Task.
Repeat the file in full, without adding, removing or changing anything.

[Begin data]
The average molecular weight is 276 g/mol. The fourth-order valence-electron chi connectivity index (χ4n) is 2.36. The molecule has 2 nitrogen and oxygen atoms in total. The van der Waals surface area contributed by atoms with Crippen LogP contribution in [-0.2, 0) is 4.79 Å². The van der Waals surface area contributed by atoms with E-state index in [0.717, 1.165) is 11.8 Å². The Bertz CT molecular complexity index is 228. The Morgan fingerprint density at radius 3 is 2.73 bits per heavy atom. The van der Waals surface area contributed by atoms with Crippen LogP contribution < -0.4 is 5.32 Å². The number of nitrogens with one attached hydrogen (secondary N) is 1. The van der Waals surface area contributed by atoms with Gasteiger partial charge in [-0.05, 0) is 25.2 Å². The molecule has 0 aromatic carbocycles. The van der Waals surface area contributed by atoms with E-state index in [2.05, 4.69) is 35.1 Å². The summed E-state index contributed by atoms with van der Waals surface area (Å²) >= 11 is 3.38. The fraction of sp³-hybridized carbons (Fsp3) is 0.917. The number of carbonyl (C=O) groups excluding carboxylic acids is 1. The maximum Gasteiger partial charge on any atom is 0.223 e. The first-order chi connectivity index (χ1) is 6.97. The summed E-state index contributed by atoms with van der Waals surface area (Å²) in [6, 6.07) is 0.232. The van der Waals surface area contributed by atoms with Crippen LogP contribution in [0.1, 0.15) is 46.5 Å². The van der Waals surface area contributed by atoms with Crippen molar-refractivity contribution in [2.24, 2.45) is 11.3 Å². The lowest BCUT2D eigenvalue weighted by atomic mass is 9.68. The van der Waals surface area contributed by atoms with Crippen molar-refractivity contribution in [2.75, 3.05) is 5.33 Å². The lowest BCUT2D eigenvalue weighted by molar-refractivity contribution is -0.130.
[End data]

The average molecular weight is 276 g/mol. The fourth-order valence-electron chi connectivity index (χ4n) is 2.36. The molecule has 2 nitrogen and oxygen atoms in total. The van der Waals surface area contributed by atoms with Crippen LogP contribution in [-0.2, 0) is 4.79 Å². The van der Waals surface area contributed by atoms with E-state index in [0.717, 1.165) is 11.8 Å². The Bertz CT molecular complexity index is 228. The Morgan fingerprint density at radius 3 is 2.73 bits per heavy atom. The van der Waals surface area contributed by atoms with Crippen LogP contribution < -0.4 is 5.32 Å². The number of nitrogens with one attached hydrogen (secondary N) is 1. The van der Waals surface area contributed by atoms with Gasteiger partial charge in [-0.05, 0) is 25.2 Å². The molecule has 0 aromatic carbocycles. The van der Waals surface area contributed by atoms with E-state index in [2.05, 4.69) is 35.1 Å². The summed E-state index contributed by atoms with van der Waals surface area (Å²) >= 11 is 3.38. The fraction of sp³-hybridized carbons (Fsp3) is 0.917. The number of carbonyl (C=O) groups excluding carboxylic acids is 1. The maximum Gasteiger partial charge on any atom is 0.223 e. The first-order chi connectivity index (χ1) is 6.97. The summed E-state index contributed by atoms with van der Waals surface area (Å²) in [6, 6.07) is 0.232. The van der Waals surface area contributed by atoms with Crippen LogP contribution in [0.1, 0.15) is 46.5 Å². The van der Waals surface area contributed by atoms with Crippen molar-refractivity contribution in [2.24, 2.45) is 11.3 Å². The lowest BCUT2D eigenvalue weighted by atomic mass is 9.68. The van der Waals surface area contributed by atoms with Crippen molar-refractivity contribution in [2.75, 3.05) is 5.33 Å². The lowest BCUT2D eigenvalue weighted by molar-refractivity contribution is -0.130.